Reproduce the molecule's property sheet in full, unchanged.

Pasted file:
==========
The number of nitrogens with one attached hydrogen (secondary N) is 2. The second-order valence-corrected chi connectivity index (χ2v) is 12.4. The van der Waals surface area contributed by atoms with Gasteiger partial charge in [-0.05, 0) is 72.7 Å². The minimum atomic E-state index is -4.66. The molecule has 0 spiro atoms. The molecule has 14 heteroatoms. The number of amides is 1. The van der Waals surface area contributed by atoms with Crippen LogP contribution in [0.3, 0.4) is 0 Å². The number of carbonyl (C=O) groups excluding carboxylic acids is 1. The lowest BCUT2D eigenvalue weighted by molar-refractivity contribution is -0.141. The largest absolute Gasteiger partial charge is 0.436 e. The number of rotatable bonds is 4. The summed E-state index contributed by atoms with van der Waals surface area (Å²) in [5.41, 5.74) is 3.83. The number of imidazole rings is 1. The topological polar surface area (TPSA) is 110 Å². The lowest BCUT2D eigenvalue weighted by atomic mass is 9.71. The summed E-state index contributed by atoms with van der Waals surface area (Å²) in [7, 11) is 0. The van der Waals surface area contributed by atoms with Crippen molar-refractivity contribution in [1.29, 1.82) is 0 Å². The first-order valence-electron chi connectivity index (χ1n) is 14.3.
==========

The number of nitrogens with one attached hydrogen (secondary N) is 2. The second-order valence-corrected chi connectivity index (χ2v) is 12.4. The van der Waals surface area contributed by atoms with Gasteiger partial charge in [-0.05, 0) is 72.7 Å². The minimum atomic E-state index is -4.66. The molecule has 0 spiro atoms. The molecule has 14 heteroatoms. The number of amides is 1. The van der Waals surface area contributed by atoms with Crippen LogP contribution in [0.3, 0.4) is 0 Å². The number of carbonyl (C=O) groups excluding carboxylic acids is 1. The lowest BCUT2D eigenvalue weighted by molar-refractivity contribution is -0.141. The largest absolute Gasteiger partial charge is 0.436 e. The number of rotatable bonds is 4. The summed E-state index contributed by atoms with van der Waals surface area (Å²) in [5.41, 5.74) is 3.83. The number of imidazole rings is 1. The topological polar surface area (TPSA) is 110 Å². The lowest BCUT2D eigenvalue weighted by atomic mass is 9.71. The summed E-state index contributed by atoms with van der Waals surface area (Å²) in [7, 11) is 0. The van der Waals surface area contributed by atoms with Crippen molar-refractivity contribution in [1.29, 1.82) is 0 Å². The first-order valence-electron chi connectivity index (χ1n) is 14.3.